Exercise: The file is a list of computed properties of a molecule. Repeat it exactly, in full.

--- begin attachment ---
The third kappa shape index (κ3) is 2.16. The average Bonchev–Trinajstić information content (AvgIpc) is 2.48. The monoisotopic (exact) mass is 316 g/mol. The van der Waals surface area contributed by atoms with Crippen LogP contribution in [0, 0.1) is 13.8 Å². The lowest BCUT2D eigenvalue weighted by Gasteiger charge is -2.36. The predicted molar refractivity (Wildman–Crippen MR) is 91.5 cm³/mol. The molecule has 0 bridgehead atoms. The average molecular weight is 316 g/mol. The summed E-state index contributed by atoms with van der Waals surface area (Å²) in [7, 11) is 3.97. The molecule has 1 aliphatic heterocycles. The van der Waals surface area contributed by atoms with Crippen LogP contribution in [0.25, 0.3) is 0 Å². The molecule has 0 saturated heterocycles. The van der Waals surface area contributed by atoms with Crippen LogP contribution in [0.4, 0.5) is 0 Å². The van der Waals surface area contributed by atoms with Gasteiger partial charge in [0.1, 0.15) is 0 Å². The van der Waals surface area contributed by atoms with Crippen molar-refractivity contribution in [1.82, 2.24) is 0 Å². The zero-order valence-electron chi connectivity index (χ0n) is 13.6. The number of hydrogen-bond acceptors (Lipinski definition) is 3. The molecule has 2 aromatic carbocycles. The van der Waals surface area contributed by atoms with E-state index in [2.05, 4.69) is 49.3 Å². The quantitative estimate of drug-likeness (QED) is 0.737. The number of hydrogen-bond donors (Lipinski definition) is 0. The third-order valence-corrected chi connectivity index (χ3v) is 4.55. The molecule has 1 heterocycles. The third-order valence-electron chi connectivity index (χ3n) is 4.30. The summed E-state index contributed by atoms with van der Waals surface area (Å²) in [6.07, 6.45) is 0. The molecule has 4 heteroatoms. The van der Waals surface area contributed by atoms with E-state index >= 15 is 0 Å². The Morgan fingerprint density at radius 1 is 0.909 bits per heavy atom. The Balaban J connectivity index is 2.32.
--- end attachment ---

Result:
The third kappa shape index (κ3) is 2.16. The average Bonchev–Trinajstić information content (AvgIpc) is 2.48. The monoisotopic (exact) mass is 316 g/mol. The van der Waals surface area contributed by atoms with Crippen LogP contribution in [0, 0.1) is 13.8 Å². The lowest BCUT2D eigenvalue weighted by Gasteiger charge is -2.36. The predicted molar refractivity (Wildman–Crippen MR) is 91.5 cm³/mol. The molecule has 0 bridgehead atoms. The average molecular weight is 316 g/mol. The summed E-state index contributed by atoms with van der Waals surface area (Å²) in [7, 11) is 3.97. The molecule has 1 aliphatic heterocycles. The van der Waals surface area contributed by atoms with Crippen LogP contribution in [0.25, 0.3) is 0 Å². The molecule has 0 saturated heterocycles. The van der Waals surface area contributed by atoms with Crippen LogP contribution in [0.4, 0.5) is 0 Å². The van der Waals surface area contributed by atoms with Gasteiger partial charge in [0.1, 0.15) is 0 Å². The van der Waals surface area contributed by atoms with Crippen molar-refractivity contribution in [1.82, 2.24) is 0 Å². The zero-order valence-electron chi connectivity index (χ0n) is 13.6. The number of hydrogen-bond acceptors (Lipinski definition) is 3. The molecule has 2 aromatic carbocycles. The van der Waals surface area contributed by atoms with E-state index in [2.05, 4.69) is 49.3 Å². The quantitative estimate of drug-likeness (QED) is 0.737. The number of hydrogen-bond donors (Lipinski definition) is 0. The third-order valence-corrected chi connectivity index (χ3v) is 4.55. The molecule has 1 heterocycles. The third-order valence-electron chi connectivity index (χ3n) is 4.30. The summed E-state index contributed by atoms with van der Waals surface area (Å²) in [6.07, 6.45) is 0. The molecule has 4 heteroatoms. The van der Waals surface area contributed by atoms with E-state index >= 15 is 0 Å². The Morgan fingerprint density at radius 1 is 0.909 bits per heavy atom. The Balaban J connectivity index is 2.32.